I cook too much. I don't mean I spend too much time in the kitchen; I'm talking quantity. Nearly every time I make a meal, there's enough leftover to warrant another. It's both a blessing and a curse, and has been with me since I first stepped into the kitchen. Sometimes, it's on purpose. Every time I cook chili, for example, I plan for leftovers. Frito Chili Pie is half the point in the first place. Other times, it just sort of happens.
I love leftovers, but my family is of a slightly different opinion. It's not that they won't eat leftovers, exactly, it's just that they won't eat them in their original form. This odd quirk of my family's dining habits has forced me to become a little bit of a leftovers whiz. This is an embarrassing little tidbit that I probably shouldn't reveal, but some years ago, I even harbored a small fantasy of hosting a cooking show called Chef'd Over, wherein I would go into people's homes and show them how to re-purpose last night's meatloaf or roasted chicken into something exciting to eat. Let's face it, leftovers might be convenient and cheap, but last night's dinner isn't exactly a thrilling invitation to the table.
Recently, I wrote about my first attempt at brining with whey. While it was a truly delicious meal, we barely put a dent in it. My wife and kids had eaten a late lunch, and they just weren't very hungry when dinner was ready. That meant leftovers, and I began putting a plan into motion even before the dishes were cleared.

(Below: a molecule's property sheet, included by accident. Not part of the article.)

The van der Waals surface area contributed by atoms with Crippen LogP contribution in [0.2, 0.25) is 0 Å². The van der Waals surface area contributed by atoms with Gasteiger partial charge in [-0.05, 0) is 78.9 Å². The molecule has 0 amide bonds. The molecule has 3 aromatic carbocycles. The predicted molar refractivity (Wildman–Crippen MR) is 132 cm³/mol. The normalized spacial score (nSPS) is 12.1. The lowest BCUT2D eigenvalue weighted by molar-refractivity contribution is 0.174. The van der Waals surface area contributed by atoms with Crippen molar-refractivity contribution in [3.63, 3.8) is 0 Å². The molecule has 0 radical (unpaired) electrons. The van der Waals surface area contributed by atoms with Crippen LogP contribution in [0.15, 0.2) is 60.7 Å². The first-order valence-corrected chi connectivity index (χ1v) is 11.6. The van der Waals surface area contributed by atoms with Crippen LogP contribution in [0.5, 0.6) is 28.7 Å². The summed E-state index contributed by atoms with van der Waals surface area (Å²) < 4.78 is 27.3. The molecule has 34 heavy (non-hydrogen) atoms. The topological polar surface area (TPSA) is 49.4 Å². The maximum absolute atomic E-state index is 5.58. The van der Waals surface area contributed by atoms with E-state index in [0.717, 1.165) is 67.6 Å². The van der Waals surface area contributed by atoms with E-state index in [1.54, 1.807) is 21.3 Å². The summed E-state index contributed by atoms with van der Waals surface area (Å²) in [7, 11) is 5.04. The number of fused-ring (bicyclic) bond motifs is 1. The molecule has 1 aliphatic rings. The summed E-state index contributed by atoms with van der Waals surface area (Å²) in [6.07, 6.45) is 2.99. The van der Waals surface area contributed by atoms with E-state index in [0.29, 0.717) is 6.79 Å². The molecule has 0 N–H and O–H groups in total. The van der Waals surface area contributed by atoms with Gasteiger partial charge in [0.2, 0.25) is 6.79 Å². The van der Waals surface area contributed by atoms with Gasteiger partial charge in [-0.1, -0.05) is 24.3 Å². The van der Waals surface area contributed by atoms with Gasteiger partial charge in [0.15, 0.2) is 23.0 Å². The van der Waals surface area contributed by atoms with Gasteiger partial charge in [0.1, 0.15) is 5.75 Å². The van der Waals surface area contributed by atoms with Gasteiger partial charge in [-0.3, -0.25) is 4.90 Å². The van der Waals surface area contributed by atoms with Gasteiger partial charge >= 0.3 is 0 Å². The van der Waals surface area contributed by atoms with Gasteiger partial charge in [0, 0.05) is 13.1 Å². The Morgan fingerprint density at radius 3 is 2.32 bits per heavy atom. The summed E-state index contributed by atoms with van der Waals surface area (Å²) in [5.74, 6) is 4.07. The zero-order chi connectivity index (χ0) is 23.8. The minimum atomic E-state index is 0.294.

The remainder of the pork roast went into a braising pot, along with the roasted vegetables, a can of San Marzano tomatoes, and the better part of a bottle of white wine. I grabbed a package of dried shiitake mushrooms and threw it in, as well. The whole shebang went into the still-hot oven, which I turned back on as low as it would go. It stayed there for about 18 hours. The pork got beyond fork tender, falling apart into shreddy bits and pieces into the slightly thickened braising liquid.
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SHOW ME HOW
After I put the braise in the oven, I turned my attention to the polenta. I greased a casserole and poured the polenta out into it, smoothing it into an even layer. Covered with plastic wrap, it went into the fridge to set overnight. For dinner the following evening, I cut the polenta into wedges and pan-fried them until crispy on both sides, and warmed through. A spoonful of braised, shredded pork went down into each bowl, topped with a couple of wedges of crispy polenta. The braise was deeply savory, slightly sweet, and carried just a touch of acidity from the tomatoes. The polenta cakes were crispy on the outside, almost custardy on the inside. It was as delicious as the previous night's dinner, maybe more so.
As my family sat down to dinner, there was no grumbling about eating leftovers, no "not that again" wailing out of the mouths of my children. In fact, there were no sounds at all, save for the happy sounds of chewing, and the occasional grunt of pleasure. Especially for a meal comprised largely of leftovers, I'd say that's a pretty good sign.